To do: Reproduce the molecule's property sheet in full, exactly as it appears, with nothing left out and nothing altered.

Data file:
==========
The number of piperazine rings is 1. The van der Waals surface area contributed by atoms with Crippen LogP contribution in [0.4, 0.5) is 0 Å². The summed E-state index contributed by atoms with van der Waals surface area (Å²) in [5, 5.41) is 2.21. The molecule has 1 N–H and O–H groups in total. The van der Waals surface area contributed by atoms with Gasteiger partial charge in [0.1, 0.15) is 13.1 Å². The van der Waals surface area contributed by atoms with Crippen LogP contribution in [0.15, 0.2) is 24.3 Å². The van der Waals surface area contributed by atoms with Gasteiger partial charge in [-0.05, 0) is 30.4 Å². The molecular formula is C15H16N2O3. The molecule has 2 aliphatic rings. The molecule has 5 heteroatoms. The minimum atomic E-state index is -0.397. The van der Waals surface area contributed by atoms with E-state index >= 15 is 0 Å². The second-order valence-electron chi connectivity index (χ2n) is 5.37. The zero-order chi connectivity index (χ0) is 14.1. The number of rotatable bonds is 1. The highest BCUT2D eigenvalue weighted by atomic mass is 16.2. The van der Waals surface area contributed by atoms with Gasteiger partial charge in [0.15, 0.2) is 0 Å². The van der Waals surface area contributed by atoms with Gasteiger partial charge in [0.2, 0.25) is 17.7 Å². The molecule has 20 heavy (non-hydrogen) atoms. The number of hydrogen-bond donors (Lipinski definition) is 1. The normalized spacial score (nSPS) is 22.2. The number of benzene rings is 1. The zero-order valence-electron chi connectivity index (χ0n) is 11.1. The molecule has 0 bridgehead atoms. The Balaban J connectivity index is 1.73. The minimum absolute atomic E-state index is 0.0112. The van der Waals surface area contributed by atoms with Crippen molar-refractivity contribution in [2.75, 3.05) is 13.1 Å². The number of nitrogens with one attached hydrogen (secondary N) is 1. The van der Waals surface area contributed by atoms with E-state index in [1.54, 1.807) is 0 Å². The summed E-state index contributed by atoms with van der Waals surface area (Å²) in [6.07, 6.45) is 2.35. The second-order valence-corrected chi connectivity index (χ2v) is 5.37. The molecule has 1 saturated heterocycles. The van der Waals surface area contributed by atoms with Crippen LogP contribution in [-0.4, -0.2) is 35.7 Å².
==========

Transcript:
The number of piperazine rings is 1. The van der Waals surface area contributed by atoms with Crippen LogP contribution in [0.4, 0.5) is 0 Å². The summed E-state index contributed by atoms with van der Waals surface area (Å²) in [5, 5.41) is 2.21. The molecule has 1 N–H and O–H groups in total. The van der Waals surface area contributed by atoms with Gasteiger partial charge in [0.1, 0.15) is 13.1 Å². The van der Waals surface area contributed by atoms with Crippen LogP contribution in [0.15, 0.2) is 24.3 Å². The van der Waals surface area contributed by atoms with Gasteiger partial charge in [-0.05, 0) is 30.4 Å². The molecular formula is C15H16N2O3. The molecule has 2 aliphatic rings. The molecule has 5 heteroatoms. The minimum atomic E-state index is -0.397. The van der Waals surface area contributed by atoms with E-state index >= 15 is 0 Å². The second-order valence-electron chi connectivity index (χ2n) is 5.37. The zero-order chi connectivity index (χ0) is 14.1. The number of rotatable bonds is 1. The highest BCUT2D eigenvalue weighted by atomic mass is 16.2. The van der Waals surface area contributed by atoms with Gasteiger partial charge in [0.15, 0.2) is 0 Å². The van der Waals surface area contributed by atoms with Gasteiger partial charge in [0.2, 0.25) is 17.7 Å². The molecule has 20 heavy (non-hydrogen) atoms. The number of hydrogen-bond donors (Lipinski definition) is 1. The normalized spacial score (nSPS) is 22.2. The number of benzene rings is 1. The zero-order valence-electron chi connectivity index (χ0n) is 11.1. The molecule has 0 bridgehead atoms. The Balaban J connectivity index is 1.73. The minimum absolute atomic E-state index is 0.0112. The van der Waals surface area contributed by atoms with Crippen molar-refractivity contribution in [2.75, 3.05) is 13.1 Å². The number of nitrogens with one attached hydrogen (secondary N) is 1. The van der Waals surface area contributed by atoms with E-state index in [1.54, 1.807) is 0 Å². The summed E-state index contributed by atoms with van der Waals surface area (Å²) in [6.07, 6.45) is 2.35. The second-order valence-corrected chi connectivity index (χ2v) is 5.37. The molecule has 1 saturated heterocycles. The van der Waals surface area contributed by atoms with Crippen LogP contribution in [-0.4, -0.2) is 35.7 Å².